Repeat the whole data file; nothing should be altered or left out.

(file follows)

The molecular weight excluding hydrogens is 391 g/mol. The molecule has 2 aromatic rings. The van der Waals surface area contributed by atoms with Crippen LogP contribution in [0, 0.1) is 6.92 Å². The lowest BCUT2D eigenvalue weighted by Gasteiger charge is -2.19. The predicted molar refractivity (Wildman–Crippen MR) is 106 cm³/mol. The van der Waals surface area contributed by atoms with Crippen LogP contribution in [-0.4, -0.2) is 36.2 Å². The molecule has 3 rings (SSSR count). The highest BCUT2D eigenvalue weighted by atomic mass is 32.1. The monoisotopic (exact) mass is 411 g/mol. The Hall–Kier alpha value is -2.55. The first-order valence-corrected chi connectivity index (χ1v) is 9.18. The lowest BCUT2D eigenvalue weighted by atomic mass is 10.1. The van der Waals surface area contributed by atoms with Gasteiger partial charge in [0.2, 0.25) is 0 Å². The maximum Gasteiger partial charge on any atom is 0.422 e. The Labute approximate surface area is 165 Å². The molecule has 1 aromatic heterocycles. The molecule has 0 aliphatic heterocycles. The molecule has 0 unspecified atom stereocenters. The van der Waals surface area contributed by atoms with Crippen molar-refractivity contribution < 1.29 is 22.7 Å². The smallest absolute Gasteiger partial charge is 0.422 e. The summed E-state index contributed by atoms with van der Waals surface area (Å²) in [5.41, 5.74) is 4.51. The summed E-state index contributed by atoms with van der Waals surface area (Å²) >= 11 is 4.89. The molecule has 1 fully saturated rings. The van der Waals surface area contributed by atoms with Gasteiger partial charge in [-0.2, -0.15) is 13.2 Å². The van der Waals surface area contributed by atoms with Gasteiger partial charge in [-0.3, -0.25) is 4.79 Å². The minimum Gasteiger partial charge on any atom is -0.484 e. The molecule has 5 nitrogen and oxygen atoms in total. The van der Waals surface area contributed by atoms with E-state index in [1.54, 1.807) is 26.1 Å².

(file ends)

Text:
The molecular weight excluding hydrogens is 391 g/mol. The molecule has 2 aromatic rings. The van der Waals surface area contributed by atoms with Crippen LogP contribution in [0, 0.1) is 6.92 Å². The lowest BCUT2D eigenvalue weighted by Gasteiger charge is -2.19. The predicted molar refractivity (Wildman–Crippen MR) is 106 cm³/mol. The van der Waals surface area contributed by atoms with Crippen LogP contribution in [-0.4, -0.2) is 36.2 Å². The molecule has 3 rings (SSSR count). The highest BCUT2D eigenvalue weighted by atomic mass is 32.1. The monoisotopic (exact) mass is 411 g/mol. The Hall–Kier alpha value is -2.55. The first-order valence-corrected chi connectivity index (χ1v) is 9.18. The lowest BCUT2D eigenvalue weighted by atomic mass is 10.1. The van der Waals surface area contributed by atoms with Gasteiger partial charge in [0.2, 0.25) is 0 Å². The maximum Gasteiger partial charge on any atom is 0.422 e. The Labute approximate surface area is 165 Å². The molecule has 1 aromatic heterocycles. The molecule has 0 aliphatic heterocycles. The molecule has 0 unspecified atom stereocenters. The van der Waals surface area contributed by atoms with Crippen molar-refractivity contribution < 1.29 is 22.7 Å². The smallest absolute Gasteiger partial charge is 0.422 e. The summed E-state index contributed by atoms with van der Waals surface area (Å²) in [5.41, 5.74) is 4.51. The summed E-state index contributed by atoms with van der Waals surface area (Å²) >= 11 is 4.89. The molecule has 1 fully saturated rings. The van der Waals surface area contributed by atoms with Gasteiger partial charge in [-0.2, -0.15) is 13.2 Å². The van der Waals surface area contributed by atoms with Gasteiger partial charge in [-0.3, -0.25) is 4.79 Å². The minimum Gasteiger partial charge on any atom is -0.484 e. The molecule has 5 nitrogen and oxygen atoms in total. The van der Waals surface area contributed by atoms with E-state index in [1.54, 1.807) is 26.1 Å².